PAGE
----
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Gillman, R.D. (1987). The Ego. Ideal. A Psychoanalytic Essay on the Malady of the Ideal: By Janine Chasseguet-Smirgel. New York: Norton and London: Free Association Books. 1985. Pp. 271. £18.50.. Int. J. Psycho-Anal., 68:551-553.

(1987). International Journal of Psycho-Analysis, 68:551-553

The Ego. Ideal. A Psychoanalytic Essay on the Malady of the Ideal: By Janine Chasseguet-Smirgel. New York: Norton and London: Free Association Books. 1985. Pp. 271. £18.50.

Review by:
Robert D. Gillman

It is a pleasure for the reader to be plunged immediately into the new and interesting ideas of chapter 1 of this well-written book, 'The ego ideal and perversion'. The ego ideal is heir to primary narcissism, as Freud formulated it as an independent entity separate from the superego in 'On narcissism: an introduction' (1914). Man seeks to recover in the new form of an ego ideal that early narcissistic perfection he can no longer retain, that lost narcissism of early childhood in which he was his own ideal.

The author uses the psychopathology of perversion as a significant demonstration of the pathology, the failure to develop, of the ego ideal. She stresses that in the aetiology of male perversion there has been a seductive mother who encouraged the self-deception of an oedipal victory. There is then no envy of the father, no progression from a pregenital ego ideal to an ideal that invests the genital father and his penis. The boy's self-deception is accompanied defensively by two important denials: the denial of the difference between the sexes and the denial of the difference between the generations.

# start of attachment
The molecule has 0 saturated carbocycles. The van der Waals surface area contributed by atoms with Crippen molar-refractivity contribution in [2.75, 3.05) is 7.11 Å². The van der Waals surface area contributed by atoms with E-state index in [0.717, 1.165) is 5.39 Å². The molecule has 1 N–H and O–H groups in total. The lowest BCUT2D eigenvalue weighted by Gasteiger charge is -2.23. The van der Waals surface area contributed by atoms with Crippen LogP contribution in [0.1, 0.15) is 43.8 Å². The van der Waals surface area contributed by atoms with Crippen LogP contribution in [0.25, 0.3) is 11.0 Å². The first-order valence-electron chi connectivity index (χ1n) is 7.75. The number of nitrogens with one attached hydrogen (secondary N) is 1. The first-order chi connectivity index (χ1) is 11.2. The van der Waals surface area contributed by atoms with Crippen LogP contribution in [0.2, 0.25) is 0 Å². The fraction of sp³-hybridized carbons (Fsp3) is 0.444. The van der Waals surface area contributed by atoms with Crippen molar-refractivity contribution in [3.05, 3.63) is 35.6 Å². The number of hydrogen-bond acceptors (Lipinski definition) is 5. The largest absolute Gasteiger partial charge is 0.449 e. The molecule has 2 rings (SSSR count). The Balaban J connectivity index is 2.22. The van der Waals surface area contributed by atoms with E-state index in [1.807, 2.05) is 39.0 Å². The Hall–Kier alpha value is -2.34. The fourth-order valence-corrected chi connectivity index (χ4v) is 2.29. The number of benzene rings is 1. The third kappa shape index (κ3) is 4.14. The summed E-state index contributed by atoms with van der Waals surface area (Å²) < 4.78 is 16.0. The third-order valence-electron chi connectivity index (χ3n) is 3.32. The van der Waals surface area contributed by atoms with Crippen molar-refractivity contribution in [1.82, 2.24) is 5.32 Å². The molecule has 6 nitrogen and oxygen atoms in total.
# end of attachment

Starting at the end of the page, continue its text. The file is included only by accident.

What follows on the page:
'The reality is not that the mother has been castrated. The reality is that she has a vagina that the little boy's penis cannot satisfy. The reality is that father has a penis and prerogatives that are still only potentialities in the little boy. If the sight of the female genital organs is so "traumatic", it is because it confronts the young male with his inadequacy, because it forces him to recognize his oedipal defeat' (pp.

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